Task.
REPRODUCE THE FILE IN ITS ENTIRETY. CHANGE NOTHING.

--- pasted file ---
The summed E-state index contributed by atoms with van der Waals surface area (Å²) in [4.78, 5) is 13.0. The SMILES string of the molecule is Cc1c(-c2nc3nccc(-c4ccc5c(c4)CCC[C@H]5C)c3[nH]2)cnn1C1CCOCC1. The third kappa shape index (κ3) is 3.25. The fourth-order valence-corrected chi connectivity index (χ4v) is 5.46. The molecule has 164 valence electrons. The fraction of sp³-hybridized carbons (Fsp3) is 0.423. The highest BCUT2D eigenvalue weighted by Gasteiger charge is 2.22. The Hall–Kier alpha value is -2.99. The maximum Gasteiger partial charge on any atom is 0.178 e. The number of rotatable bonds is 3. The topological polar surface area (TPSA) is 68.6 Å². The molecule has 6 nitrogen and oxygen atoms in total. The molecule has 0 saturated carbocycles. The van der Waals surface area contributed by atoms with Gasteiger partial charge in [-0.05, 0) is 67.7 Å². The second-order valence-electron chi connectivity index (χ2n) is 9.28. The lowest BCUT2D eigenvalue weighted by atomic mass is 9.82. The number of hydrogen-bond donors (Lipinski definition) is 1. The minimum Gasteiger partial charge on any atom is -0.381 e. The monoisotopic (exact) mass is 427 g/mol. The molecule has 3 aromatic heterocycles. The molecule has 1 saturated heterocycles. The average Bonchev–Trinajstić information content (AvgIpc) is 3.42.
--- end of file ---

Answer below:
The summed E-state index contributed by atoms with van der Waals surface area (Å²) in [4.78, 5) is 13.0. The SMILES string of the molecule is Cc1c(-c2nc3nccc(-c4ccc5c(c4)CCC[C@H]5C)c3[nH]2)cnn1C1CCOCC1. The third kappa shape index (κ3) is 3.25. The fourth-order valence-corrected chi connectivity index (χ4v) is 5.46. The molecule has 164 valence electrons. The fraction of sp³-hybridized carbons (Fsp3) is 0.423. The highest BCUT2D eigenvalue weighted by Gasteiger charge is 2.22. The Hall–Kier alpha value is -2.99. The maximum Gasteiger partial charge on any atom is 0.178 e. The number of rotatable bonds is 3. The topological polar surface area (TPSA) is 68.6 Å². The molecule has 6 nitrogen and oxygen atoms in total. The molecule has 0 saturated carbocycles. The van der Waals surface area contributed by atoms with Gasteiger partial charge in [-0.05, 0) is 67.7 Å². The second-order valence-electron chi connectivity index (χ2n) is 9.28. The lowest BCUT2D eigenvalue weighted by atomic mass is 9.82. The number of hydrogen-bond donors (Lipinski definition) is 1. The minimum Gasteiger partial charge on any atom is -0.381 e. The monoisotopic (exact) mass is 427 g/mol. The molecule has 3 aromatic heterocycles. The molecule has 1 saturated heterocycles. The average Bonchev–Trinajstić information content (AvgIpc) is 3.42.